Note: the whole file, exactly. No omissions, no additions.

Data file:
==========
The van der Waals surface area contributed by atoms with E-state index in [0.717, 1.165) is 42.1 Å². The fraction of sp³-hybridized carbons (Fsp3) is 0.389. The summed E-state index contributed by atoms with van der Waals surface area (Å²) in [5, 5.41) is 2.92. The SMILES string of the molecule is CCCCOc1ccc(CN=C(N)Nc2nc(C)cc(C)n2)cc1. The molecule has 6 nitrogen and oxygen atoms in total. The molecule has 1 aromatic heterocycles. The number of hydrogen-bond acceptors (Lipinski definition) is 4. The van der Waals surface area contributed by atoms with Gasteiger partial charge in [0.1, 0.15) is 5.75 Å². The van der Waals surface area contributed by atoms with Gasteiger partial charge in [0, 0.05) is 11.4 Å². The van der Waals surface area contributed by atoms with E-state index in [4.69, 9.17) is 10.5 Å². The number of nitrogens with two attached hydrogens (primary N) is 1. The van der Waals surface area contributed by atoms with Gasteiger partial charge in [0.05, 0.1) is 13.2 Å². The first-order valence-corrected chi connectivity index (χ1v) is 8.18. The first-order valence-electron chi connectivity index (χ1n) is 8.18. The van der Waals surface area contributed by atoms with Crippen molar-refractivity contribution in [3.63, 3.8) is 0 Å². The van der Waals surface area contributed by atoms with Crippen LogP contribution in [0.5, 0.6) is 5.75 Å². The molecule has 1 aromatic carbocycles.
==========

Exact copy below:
The van der Waals surface area contributed by atoms with E-state index in [0.717, 1.165) is 42.1 Å². The fraction of sp³-hybridized carbons (Fsp3) is 0.389. The summed E-state index contributed by atoms with van der Waals surface area (Å²) in [5, 5.41) is 2.92. The SMILES string of the molecule is CCCCOc1ccc(CN=C(N)Nc2nc(C)cc(C)n2)cc1. The molecule has 6 nitrogen and oxygen atoms in total. The molecule has 1 aromatic heterocycles. The number of hydrogen-bond acceptors (Lipinski definition) is 4. The van der Waals surface area contributed by atoms with Gasteiger partial charge in [0.1, 0.15) is 5.75 Å². The van der Waals surface area contributed by atoms with Gasteiger partial charge in [0, 0.05) is 11.4 Å². The van der Waals surface area contributed by atoms with E-state index in [4.69, 9.17) is 10.5 Å². The number of nitrogens with two attached hydrogens (primary N) is 1. The van der Waals surface area contributed by atoms with Gasteiger partial charge in [0.05, 0.1) is 13.2 Å². The first-order valence-corrected chi connectivity index (χ1v) is 8.18. The first-order valence-electron chi connectivity index (χ1n) is 8.18. The van der Waals surface area contributed by atoms with Crippen molar-refractivity contribution in [3.63, 3.8) is 0 Å². The van der Waals surface area contributed by atoms with Crippen LogP contribution in [0.5, 0.6) is 5.75 Å². The molecule has 1 aromatic carbocycles.